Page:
D. Jeffrey Over, professor of geological sciences, has won a highly competitive 2022–23 Fulbright U.S. Scholar award and will spend Fall 2022 at Masaryk University in Brno, Czech Republic. Over’s grant brings to 13 the number of Fulbright or Fulbright-Hayes awards Geneseo faculty members have received in the past ten years.
The Fulbright Foundation annually offers 400+ awards in more than 130 countries for college and university faculty, artists, and professionals from a wide range of fields to teach, conduct research, and carry out professional projects around the world.
Over will join a research group at Masaryk University to study fundamental changes in Earth ecosystems. Using geochemical and stratigraphic techniques, the team examines Devonian Carboniferous strata and microbialites (sedimentary rocks formed by bacteria and other microbes) that have relevance to modern global climate change. Over will also team-teach a course on event stratigraphy and a seminar on extinction cycles and astrochronology.
“My future research goal is to determine the time constraints on the environmental changes that lead to mass extinctions,” he says. “The idea is to find out when the environmental signatures occur prior to the extinction horizon—essentially what is the rate of deterioration if not related to a cataclysmic event such as a volcanic eruption.” Results from the Masaryk study may be used as a predictive model to examine the current degradation of modern systems.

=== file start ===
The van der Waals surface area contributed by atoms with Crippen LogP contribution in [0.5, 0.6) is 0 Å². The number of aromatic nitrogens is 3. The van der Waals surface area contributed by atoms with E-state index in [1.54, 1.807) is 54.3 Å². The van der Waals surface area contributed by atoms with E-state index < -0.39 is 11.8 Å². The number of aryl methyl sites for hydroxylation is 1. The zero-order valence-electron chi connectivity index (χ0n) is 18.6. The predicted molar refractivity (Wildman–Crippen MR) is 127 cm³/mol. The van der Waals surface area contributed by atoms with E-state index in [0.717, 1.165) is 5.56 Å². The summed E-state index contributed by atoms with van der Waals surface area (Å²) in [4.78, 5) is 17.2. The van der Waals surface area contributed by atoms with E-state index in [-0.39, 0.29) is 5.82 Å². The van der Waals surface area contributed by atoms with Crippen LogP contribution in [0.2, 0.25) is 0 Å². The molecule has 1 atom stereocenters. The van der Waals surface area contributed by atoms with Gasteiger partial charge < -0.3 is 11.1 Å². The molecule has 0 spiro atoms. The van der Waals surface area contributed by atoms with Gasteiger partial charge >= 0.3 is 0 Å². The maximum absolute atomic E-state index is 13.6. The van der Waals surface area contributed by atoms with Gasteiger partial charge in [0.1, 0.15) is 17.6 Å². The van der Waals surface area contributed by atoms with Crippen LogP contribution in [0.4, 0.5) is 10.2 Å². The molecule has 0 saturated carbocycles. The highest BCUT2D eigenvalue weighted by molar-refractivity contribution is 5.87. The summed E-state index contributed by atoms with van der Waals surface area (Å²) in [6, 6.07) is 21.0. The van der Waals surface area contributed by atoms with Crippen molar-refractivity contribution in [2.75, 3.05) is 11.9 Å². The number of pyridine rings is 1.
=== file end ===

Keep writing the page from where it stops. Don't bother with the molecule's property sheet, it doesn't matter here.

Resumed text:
Joining Over in the Czech Republic will be his wife Jennifer Apple, associate professor of biology, who will be on sabbatical leave during Fall 2022 and is an alternate Fulbright Scholar this cycle. As an ecologist, Apple’s work focuses primarily on species interactions involving insects, spiders, and plants. She will collaborate with Masaryk University zoologists to examine the mechanisms ant-mimicking spiders use to avoid predation through an evolutionary phenomenon called Batesian mimicry.
“The study of Batesian mimicry has contributed to our understanding of how natural selection can shape the traits of species via species interactions,” Apple says. “Each instance of mimicry reveals a complex interplay of constraints on development and structure, perception by predators, and the community and environmental context that can shape costs and benefits. What I learn about Myrmarachne formicaria in its native range will inform future field data collection efforts and behavioral experiments with the expanding non-native population in North America.”
The U.S. Scholar Fulbright competition is open to faculty members and other professionals. For more information, contact Sue Rubright, Office of Sponsored Research, at firstname.lastname@example.org or 585-245-5086.